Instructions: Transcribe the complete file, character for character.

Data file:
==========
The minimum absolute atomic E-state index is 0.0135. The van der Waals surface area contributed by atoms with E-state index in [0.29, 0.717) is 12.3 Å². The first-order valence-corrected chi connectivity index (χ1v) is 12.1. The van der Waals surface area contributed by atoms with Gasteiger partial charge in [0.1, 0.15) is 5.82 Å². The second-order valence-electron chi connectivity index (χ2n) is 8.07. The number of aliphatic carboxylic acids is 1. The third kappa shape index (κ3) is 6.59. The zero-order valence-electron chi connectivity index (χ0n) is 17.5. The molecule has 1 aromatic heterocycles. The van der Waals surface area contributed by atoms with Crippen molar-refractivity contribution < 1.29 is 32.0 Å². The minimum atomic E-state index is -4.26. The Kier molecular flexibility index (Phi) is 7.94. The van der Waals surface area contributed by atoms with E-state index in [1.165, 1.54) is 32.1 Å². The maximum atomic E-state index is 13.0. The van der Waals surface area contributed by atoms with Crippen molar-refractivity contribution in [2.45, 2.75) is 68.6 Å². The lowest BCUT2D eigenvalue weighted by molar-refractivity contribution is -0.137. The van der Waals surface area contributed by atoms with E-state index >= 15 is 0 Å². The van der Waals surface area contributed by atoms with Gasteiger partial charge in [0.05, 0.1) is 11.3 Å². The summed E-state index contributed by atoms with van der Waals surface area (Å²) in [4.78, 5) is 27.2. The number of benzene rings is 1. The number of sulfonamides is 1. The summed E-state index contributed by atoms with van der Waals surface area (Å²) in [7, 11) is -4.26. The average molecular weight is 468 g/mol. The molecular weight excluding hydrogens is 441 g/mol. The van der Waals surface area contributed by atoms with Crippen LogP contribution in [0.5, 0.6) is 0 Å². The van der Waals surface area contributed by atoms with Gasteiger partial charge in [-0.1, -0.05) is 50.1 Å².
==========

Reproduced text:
The minimum absolute atomic E-state index is 0.0135. The van der Waals surface area contributed by atoms with E-state index in [0.29, 0.717) is 12.3 Å². The first-order valence-corrected chi connectivity index (χ1v) is 12.1. The van der Waals surface area contributed by atoms with Gasteiger partial charge in [0.1, 0.15) is 5.82 Å². The second-order valence-electron chi connectivity index (χ2n) is 8.07. The number of aliphatic carboxylic acids is 1. The third kappa shape index (κ3) is 6.59. The zero-order valence-electron chi connectivity index (χ0n) is 17.5. The molecule has 1 aromatic heterocycles. The van der Waals surface area contributed by atoms with Crippen molar-refractivity contribution < 1.29 is 32.0 Å². The minimum atomic E-state index is -4.26. The Kier molecular flexibility index (Phi) is 7.94. The van der Waals surface area contributed by atoms with E-state index in [1.165, 1.54) is 32.1 Å². The maximum atomic E-state index is 13.0. The van der Waals surface area contributed by atoms with Crippen molar-refractivity contribution in [2.45, 2.75) is 68.6 Å². The lowest BCUT2D eigenvalue weighted by molar-refractivity contribution is -0.137. The van der Waals surface area contributed by atoms with E-state index >= 15 is 0 Å². The van der Waals surface area contributed by atoms with Gasteiger partial charge in [0.05, 0.1) is 11.3 Å². The summed E-state index contributed by atoms with van der Waals surface area (Å²) in [4.78, 5) is 27.2. The number of benzene rings is 1. The number of sulfonamides is 1. The summed E-state index contributed by atoms with van der Waals surface area (Å²) in [7, 11) is -4.26. The average molecular weight is 468 g/mol. The molecular weight excluding hydrogens is 441 g/mol. The van der Waals surface area contributed by atoms with Crippen LogP contribution in [0.5, 0.6) is 0 Å². The van der Waals surface area contributed by atoms with Gasteiger partial charge in [-0.1, -0.05) is 50.1 Å².